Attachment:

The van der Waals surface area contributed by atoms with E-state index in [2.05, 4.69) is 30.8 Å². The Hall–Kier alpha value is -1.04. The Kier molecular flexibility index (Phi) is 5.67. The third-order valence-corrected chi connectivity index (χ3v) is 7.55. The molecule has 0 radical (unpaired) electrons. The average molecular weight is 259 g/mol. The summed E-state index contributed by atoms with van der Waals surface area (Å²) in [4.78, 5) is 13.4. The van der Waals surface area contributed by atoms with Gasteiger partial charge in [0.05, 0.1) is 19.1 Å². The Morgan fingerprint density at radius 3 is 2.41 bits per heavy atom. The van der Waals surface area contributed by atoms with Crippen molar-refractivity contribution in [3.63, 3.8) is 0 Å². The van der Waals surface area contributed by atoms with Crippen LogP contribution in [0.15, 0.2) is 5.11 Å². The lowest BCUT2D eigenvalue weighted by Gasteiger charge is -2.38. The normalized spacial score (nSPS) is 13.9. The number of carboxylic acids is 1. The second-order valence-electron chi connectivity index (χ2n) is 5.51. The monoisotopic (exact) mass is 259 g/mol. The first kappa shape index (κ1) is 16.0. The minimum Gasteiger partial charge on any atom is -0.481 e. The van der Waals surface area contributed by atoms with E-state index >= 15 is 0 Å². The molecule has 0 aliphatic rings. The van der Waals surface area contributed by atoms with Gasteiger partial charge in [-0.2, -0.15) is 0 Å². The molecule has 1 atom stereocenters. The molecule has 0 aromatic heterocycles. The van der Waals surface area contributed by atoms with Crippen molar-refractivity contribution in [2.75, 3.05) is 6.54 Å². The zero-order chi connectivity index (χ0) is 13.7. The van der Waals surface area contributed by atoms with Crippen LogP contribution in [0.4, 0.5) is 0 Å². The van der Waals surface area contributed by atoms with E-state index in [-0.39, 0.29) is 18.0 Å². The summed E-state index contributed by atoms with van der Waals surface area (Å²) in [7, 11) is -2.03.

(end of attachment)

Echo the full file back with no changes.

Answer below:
The van der Waals surface area contributed by atoms with E-state index in [2.05, 4.69) is 30.8 Å². The Hall–Kier alpha value is -1.04. The Kier molecular flexibility index (Phi) is 5.67. The third-order valence-corrected chi connectivity index (χ3v) is 7.55. The molecule has 0 radical (unpaired) electrons. The average molecular weight is 259 g/mol. The summed E-state index contributed by atoms with van der Waals surface area (Å²) in [4.78, 5) is 13.4. The van der Waals surface area contributed by atoms with Gasteiger partial charge in [0.05, 0.1) is 19.1 Å². The Morgan fingerprint density at radius 3 is 2.41 bits per heavy atom. The van der Waals surface area contributed by atoms with Crippen molar-refractivity contribution in [3.63, 3.8) is 0 Å². The van der Waals surface area contributed by atoms with Crippen LogP contribution in [0.15, 0.2) is 5.11 Å². The lowest BCUT2D eigenvalue weighted by Gasteiger charge is -2.38. The normalized spacial score (nSPS) is 13.9. The number of carboxylic acids is 1. The second-order valence-electron chi connectivity index (χ2n) is 5.51. The monoisotopic (exact) mass is 259 g/mol. The first kappa shape index (κ1) is 16.0. The minimum Gasteiger partial charge on any atom is -0.481 e. The van der Waals surface area contributed by atoms with E-state index >= 15 is 0 Å². The molecule has 0 aliphatic rings. The van der Waals surface area contributed by atoms with Gasteiger partial charge in [-0.2, -0.15) is 0 Å². The molecule has 1 atom stereocenters. The molecule has 0 aromatic heterocycles. The van der Waals surface area contributed by atoms with Crippen molar-refractivity contribution in [2.75, 3.05) is 6.54 Å². The zero-order chi connectivity index (χ0) is 13.7. The van der Waals surface area contributed by atoms with Crippen LogP contribution in [0.4, 0.5) is 0 Å². The van der Waals surface area contributed by atoms with E-state index in [-0.39, 0.29) is 18.0 Å². The summed E-state index contributed by atoms with van der Waals surface area (Å²) in [7, 11) is -2.03.